Holy Thursday is also known as “Maundy Thursday.” The word maundy comes from the Latin word mandatum (commandment) which is the first word of the Gospel acclamation:
Mandátum novum do vobis dicit Dóminus, ut diligátis ínvicem, sicut diléxi vos:
“I give you a new commandment: Love one another as I have loved you.” (John 13:34)
These are the words spoken by our Lord to His apostles at the Last Supper, after he completed the washing of the feet.
Easter or Paschal Triduum is the ancient name given to the three days of the ‘pasch’ or ‘passing over’ of the Lord, beginning on the evening of Holy Thursday and ending on Easter Sunday. This is the “Feast of feasts”, the high point of the Church’s liturgical year, when we celebrate the heart of our faith — the great mystery of salvation when Our Lord Jesus Christ passes through suffering and death to the new life of the Resurrection.
The triduum liturgies teach us the meaning of Christ’s life, death, and resurrection. The richness of the rituals and symbols help us to experience the mysteries of Jesus’ final hours, His passion, suffering — and His rising from the dead. In a special way, during these three days,we come together as God’s people to remember the saving act of Jesus, the miracle of His resurrection – and to celebrate our faith and identity as Catholics. Because Christ was willing to die for our sins and was raised from the dead, death is no longer the end of life for us. It is the beginning of a new life in Him.
How can we enter deeply into these mysteries?
We have spent the past six weeks of Lent preparing to celebrate this great feast of all feasts. We have reflected on our personal failures to follow Christ in our thoughts, our words and our deeds. We have tried to make amends for the harm we have done by our actions and by our inaction. We have demonstrated our love for him and our neighbor by giving alms and by performing spiritual and corporal works of mercy. We have received the sacrament of Reconciliation and have received God’s forgiveness and mercy which has filled our hearts with peace and joy. Now, we continue to fast and pray. The purpose of the fasting is to gain awareness into the mysteries of the Triduum. Fasting from food – and sin — and increasing our acts of love, we stand at the foot of the cross on Good Friday –and reflect on the Passion of Christ. Jesus died for each of us. What greater love is there than this? Fasting helps us to become acutely aware of the hunger we have for Jesus – our desire to be like Him and our need for spiritual nourishment in order to do so. It causes us to eagerly desire to receive His body and his blood in the Holy Eucharist.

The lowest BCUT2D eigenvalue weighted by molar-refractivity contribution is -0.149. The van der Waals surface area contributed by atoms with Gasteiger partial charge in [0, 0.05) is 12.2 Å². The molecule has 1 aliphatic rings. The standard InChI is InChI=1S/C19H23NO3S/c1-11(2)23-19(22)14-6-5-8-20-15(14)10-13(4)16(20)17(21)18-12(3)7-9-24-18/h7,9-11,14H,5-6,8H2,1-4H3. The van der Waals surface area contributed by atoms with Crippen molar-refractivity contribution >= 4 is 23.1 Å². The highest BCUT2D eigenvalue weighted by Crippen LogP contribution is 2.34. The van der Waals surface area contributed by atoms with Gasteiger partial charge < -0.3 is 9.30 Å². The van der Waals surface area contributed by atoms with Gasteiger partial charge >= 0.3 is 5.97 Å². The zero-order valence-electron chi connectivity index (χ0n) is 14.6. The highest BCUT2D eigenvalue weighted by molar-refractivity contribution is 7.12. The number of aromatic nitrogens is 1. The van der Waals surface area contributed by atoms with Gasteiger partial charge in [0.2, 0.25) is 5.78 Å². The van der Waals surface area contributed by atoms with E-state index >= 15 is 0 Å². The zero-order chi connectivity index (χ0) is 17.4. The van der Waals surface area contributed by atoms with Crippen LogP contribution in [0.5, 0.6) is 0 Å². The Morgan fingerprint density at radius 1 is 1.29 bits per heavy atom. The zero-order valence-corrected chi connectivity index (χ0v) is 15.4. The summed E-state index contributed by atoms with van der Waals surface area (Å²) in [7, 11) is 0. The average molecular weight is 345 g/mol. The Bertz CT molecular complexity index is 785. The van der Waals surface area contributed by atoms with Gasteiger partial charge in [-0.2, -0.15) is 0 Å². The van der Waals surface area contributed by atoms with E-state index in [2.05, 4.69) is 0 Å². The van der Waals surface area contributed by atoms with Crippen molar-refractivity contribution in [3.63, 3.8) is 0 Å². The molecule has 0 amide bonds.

“Consider now attentively the three holy days of the crucifixion, burial and resurrection of the Lord. From these three mysteries we realize in the present life that of which the cross is symbol, while we realize through faith and hope, that of which the burial and resurrection is symbol.” ~ St. Augustine (Letter 55,14,24).